Haitian economic and social problems remain severe. The mandate for MINUSTAH, the UN peacekeeping mission that has been in place for the last 12 years, expires in mid-April. Foreign assistance has continued to decline, although Hurricane Matthew caused $2.8 billion in damage last October and another 30,000 cases of cholera are expected this year. Thousands of Haitians have fled the island, including about 5,000 currently awaiting entry on the US-Mexico border. Inflation exceeds 14 percent a year, and growth for 2017 is expected to be -0.6 percent. Even the budget for Moïse’s inauguration was slashed by 50 percent in light of austerity measures, although several foreign presidents and a U.S. delegation led by Omarosa Manigault, a former reality TV star and assistant to President Trump, attended.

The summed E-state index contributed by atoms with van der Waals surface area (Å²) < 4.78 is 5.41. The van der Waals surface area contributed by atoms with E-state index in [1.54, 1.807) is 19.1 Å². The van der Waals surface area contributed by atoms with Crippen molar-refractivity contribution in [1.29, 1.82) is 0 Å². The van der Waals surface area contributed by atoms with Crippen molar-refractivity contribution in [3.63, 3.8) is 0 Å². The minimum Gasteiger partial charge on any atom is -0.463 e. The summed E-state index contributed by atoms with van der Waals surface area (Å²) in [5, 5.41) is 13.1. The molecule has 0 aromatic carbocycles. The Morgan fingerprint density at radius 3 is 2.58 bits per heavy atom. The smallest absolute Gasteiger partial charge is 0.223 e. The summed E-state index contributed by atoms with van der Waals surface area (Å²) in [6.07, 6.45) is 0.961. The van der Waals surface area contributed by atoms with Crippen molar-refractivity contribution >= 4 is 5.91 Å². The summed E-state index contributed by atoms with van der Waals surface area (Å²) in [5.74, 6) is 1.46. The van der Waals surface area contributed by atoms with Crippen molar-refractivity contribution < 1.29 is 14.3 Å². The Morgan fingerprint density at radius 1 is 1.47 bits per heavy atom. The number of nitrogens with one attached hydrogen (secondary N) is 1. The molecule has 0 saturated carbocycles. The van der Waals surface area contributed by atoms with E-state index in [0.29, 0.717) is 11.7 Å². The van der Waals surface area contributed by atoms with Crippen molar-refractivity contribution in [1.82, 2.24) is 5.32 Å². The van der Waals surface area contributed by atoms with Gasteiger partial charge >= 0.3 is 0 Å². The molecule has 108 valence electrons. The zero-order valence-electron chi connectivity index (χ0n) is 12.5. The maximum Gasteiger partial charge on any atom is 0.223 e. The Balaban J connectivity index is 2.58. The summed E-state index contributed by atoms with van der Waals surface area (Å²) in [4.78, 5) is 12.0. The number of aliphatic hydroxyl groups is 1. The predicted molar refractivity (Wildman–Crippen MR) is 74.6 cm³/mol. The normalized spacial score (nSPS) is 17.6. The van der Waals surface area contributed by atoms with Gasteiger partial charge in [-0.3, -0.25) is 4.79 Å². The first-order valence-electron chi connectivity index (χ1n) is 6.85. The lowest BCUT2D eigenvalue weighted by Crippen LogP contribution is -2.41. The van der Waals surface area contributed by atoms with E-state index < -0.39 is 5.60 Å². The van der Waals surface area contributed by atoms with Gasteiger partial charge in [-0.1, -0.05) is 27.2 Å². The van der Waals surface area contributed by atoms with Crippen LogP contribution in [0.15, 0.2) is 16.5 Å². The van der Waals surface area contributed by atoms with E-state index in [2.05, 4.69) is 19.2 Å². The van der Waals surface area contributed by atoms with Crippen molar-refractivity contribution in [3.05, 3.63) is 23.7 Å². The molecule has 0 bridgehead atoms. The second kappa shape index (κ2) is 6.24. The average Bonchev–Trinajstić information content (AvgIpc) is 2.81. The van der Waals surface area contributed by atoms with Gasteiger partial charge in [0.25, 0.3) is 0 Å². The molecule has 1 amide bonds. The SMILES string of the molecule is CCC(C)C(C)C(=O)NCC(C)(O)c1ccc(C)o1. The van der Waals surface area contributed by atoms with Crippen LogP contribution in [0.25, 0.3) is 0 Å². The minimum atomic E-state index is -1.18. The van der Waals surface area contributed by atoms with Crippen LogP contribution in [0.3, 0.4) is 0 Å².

Moïse faces tremendous challenges – without anything resembling a popular mandate. If he is prosecuted, moreover, Haiti could be rapidly plunged back into political instability. But foreign media indicate that many Haitians hope that his business background as a banana exporter and auto parts dealer will help him revive the economy, especially the agricultural and textile sectors. Moïse has indicated repeatedly that he hopes to preserve and expand Haiti’s preferential trade agreements with the United States: “President Trump and I are entrepreneurs, and all an entrepreneur wants is results, and therefore I hope we’ll put everything in place to make sure we deliver for our peoples.” With the electoral uncertainty finally over, Moïse is slightly better positioned than his two most recent predecessors – transitional President Privert and embattled President Michel Martelly – to foster political stability, engage the diaspora, and encourage foreign direct investment. But with so many competing priorities and the distraction of his money laundering case, it will be enormously difficult for the new president to serve “all Haitians” as his inaugural address promised.